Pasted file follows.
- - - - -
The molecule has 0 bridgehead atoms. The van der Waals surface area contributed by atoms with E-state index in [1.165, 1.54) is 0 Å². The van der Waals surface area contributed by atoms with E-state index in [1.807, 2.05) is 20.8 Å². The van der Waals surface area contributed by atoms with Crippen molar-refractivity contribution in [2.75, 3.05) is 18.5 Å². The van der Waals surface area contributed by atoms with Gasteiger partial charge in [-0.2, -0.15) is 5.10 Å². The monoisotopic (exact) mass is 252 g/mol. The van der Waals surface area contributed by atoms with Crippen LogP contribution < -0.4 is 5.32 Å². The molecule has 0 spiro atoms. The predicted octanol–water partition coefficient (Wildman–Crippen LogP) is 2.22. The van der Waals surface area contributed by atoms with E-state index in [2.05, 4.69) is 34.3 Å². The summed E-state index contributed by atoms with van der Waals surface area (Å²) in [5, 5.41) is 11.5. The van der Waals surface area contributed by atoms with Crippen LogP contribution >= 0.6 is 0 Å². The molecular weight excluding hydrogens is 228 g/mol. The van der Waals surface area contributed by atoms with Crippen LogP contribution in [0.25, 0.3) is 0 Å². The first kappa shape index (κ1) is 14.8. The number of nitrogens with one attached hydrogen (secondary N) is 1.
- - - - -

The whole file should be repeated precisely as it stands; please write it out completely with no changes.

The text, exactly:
The molecule has 0 bridgehead atoms. The van der Waals surface area contributed by atoms with E-state index in [1.165, 1.54) is 0 Å². The van der Waals surface area contributed by atoms with E-state index in [1.807, 2.05) is 20.8 Å². The van der Waals surface area contributed by atoms with Crippen molar-refractivity contribution in [2.75, 3.05) is 18.5 Å². The van der Waals surface area contributed by atoms with Gasteiger partial charge in [-0.2, -0.15) is 5.10 Å². The monoisotopic (exact) mass is 252 g/mol. The van der Waals surface area contributed by atoms with Crippen LogP contribution < -0.4 is 5.32 Å². The molecule has 0 spiro atoms. The predicted octanol–water partition coefficient (Wildman–Crippen LogP) is 2.22. The van der Waals surface area contributed by atoms with E-state index in [2.05, 4.69) is 34.3 Å². The summed E-state index contributed by atoms with van der Waals surface area (Å²) in [5, 5.41) is 11.5. The van der Waals surface area contributed by atoms with Crippen LogP contribution >= 0.6 is 0 Å². The molecular weight excluding hydrogens is 228 g/mol. The van der Waals surface area contributed by atoms with Crippen LogP contribution in [0.25, 0.3) is 0 Å². The first kappa shape index (κ1) is 14.8. The number of nitrogens with one attached hydrogen (secondary N) is 1.